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FDR Memorial Controversy 1996 In 1996, when plans were announced to erect a memorial to the late Franklin Delano Roosevelt in Washington, D.C., an emotionally charged controversy erupted: Should America's only four-term president be shown in a wheelchair? FDR had been crippled by polio as a 39-year-old in 1921--and he went to great lengths to conceal his condition for the rest of his life. Because of the stigma attached to disabilities at the time, the accommodating media of the day kept FDR's secret from the public. Most photos and newsreels of FDR show him seated behind a desk or in an automobile; FDR was seldom photgraphed in a wheelchair or standing with the help of leg braces. Thus, a passionate dispute arose about how to memorialize FDR. Should he be shown as he truly was or as the public remembered him? This photograph shows the result: In his statue, FDR is draped in a cloak, which presumably hides the wheelchair. This compromise did not suit many advocates for the disabled. A smaller statue of FDR, clearly in a wheelchair, was erected near the main memorial in 2001.
Tags: FDR  memorial  controversy  wheelchair 
Added: 11th October 2009
Views: 7203
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Posted By: Lava1964
Retirement Home Envy - Comedy Time Tags: Retirement  Home  Envy  -  Comedy  Time    funny    stand-up    comic    comedy    comedian    ComedyTime    Comedy    Time    old    man    woman    wheelchair    free    golf    the    villages    community    drink    grandpa     
Added: 29th April 2010
Views: 2098
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Posted By: pfc
FDR Wheelchair Photo 1941 This is a rarity: a photo of FDR in a wheelchair. The Franklin Delano Roosevelt Library has only three photos of FDR in his wheelchair. Roosevelt had been unable to walk since 1921 when he was afflicted with polio. With the help of a willing and co-operative press, Roosevelt managed to conceal his disability from the public for the rest of his life. This photo was taken at Hyde Park in 1941. FDR's shaggy dog, Fala, is on his lap. The girl is the granddaughter of FDR's friend.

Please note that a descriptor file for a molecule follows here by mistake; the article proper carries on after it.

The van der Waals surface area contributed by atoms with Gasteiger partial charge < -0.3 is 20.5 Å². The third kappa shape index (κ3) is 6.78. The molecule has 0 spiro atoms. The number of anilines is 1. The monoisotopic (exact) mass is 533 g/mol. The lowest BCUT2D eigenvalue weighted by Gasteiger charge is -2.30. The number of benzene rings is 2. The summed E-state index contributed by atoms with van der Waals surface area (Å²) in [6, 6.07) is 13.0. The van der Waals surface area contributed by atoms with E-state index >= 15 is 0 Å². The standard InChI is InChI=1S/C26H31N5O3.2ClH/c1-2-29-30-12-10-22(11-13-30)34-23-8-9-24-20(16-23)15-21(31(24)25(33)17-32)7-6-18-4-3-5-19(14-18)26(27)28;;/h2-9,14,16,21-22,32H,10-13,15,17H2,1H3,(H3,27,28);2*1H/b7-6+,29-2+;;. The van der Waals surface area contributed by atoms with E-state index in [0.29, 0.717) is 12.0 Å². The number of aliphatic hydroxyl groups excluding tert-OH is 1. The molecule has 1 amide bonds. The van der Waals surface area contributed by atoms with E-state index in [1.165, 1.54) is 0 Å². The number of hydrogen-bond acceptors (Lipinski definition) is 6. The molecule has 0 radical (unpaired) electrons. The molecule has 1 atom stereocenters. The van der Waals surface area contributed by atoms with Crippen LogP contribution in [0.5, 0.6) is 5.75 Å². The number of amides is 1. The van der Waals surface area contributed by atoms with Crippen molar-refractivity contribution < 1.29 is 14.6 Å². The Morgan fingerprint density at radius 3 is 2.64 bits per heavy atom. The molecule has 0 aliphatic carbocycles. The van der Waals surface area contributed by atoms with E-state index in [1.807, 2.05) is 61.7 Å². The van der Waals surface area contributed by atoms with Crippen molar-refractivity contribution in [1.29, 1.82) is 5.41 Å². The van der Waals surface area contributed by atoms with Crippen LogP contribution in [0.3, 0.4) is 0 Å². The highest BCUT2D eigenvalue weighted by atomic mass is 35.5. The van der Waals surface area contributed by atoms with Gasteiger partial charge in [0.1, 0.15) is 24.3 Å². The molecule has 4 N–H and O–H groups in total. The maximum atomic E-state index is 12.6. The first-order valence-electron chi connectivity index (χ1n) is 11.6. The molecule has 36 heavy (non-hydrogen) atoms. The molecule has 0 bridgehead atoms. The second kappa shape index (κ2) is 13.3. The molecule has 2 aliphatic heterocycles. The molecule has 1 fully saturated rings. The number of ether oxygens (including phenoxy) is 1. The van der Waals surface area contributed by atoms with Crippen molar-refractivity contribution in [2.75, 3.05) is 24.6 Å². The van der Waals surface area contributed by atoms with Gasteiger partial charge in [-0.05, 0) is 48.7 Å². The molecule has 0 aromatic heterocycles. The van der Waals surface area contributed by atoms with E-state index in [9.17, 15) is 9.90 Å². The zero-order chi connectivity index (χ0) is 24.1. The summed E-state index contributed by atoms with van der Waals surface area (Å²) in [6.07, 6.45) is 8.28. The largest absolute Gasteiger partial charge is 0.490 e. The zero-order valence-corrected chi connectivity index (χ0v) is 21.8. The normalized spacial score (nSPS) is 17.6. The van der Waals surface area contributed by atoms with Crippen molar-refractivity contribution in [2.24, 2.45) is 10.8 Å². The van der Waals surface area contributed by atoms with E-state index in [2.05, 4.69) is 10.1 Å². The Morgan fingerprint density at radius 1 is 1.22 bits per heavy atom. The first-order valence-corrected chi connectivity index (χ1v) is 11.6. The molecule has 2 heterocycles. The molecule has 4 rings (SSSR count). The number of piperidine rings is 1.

Tags: FDR  wheelchair  photo 
Added: 2nd December 2010
Views: 4983
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Posted By: Lava1964
Theodore Roosevelt - Near Fatal Carriage Accident On September 3, 1902, U.S. President Theodore Roosevelt and several other prominent politicians came within inches of being killed by a speeding trolley car in Pittsfield, MA. The president, riding in a horse-drawn carriage, was on his way to deliver a speech when the accident occurred. The carriage was knocked about 40 feet upon impact. Secret Service agent William Craig was fatally injured, becoming the first Secret Service agent killed in the line of duty. Roosevelt was knocked from the carriage and landed face first upon the street. He suffered superficial wounds to his face and leg. (The seriousness of Roosevelt's injuries was probably understated. Roosevelt's leg wound became infected and abscessed. He required surgery and was confined to a wheelchair for a short time. Although the leg wound healed completely, Roosevelt was bothered by the aftereffects of his injury for the rest of his life.) David J. Pratt, the driver of the carriage containing the president, was severely injured. George B. Cortelyou, Secretary to the President, was severely bruised. Winthrop Murray Crane, Governor of Massachusetts, and George P. Lawrence, Representative in Congress from the First Massachusetts district, escaped with only a few bruises. All were in the carriage with Mr. Roosevelt. A newspaper account said, "Under the sunniest of September skies the distinguished party was driving through the Berkshire Hills in a landau drawn by four white horses, the reins handled by Pratt, the President and his companions going from Dalton to Lenox. The carriage was struck squarely just behind the box on which Pratt and Craig were sitting. The vehicle was hurled 40 feet across the road. Craig was instantly killed and ground under the heavy machinery of the car into an unrecognizable mass. The President was thrown into the air and landed on the right side of his face in the roadway. Mr. Cortelyou was thrown out and almost rendered unconscious. Gov. Crane, who, next to Craig, was the nearest to the immediate danger line, was thrown out, but...escaped with only slight bruises." No one on the trolley was injured. According to reports, the trolley was speeding in an attempt to get to its destination ahead of Roosevelt's carriage. Euclid Madden was the trolley car's motorman. He received a six-month prison term for his role in the accident. James Kelley was the trolley car's conductor. In 2002, on the hundredth anniversary of the accident, the Secret Service held a special ceremony at agent Craig's grave where a marker was placed.
Tags: Theodore  Roosevelt  1902  accident  carriage  trolley 
Added: 16th September 2014
Views: 4457
Rating:
Posted By: Lava1964

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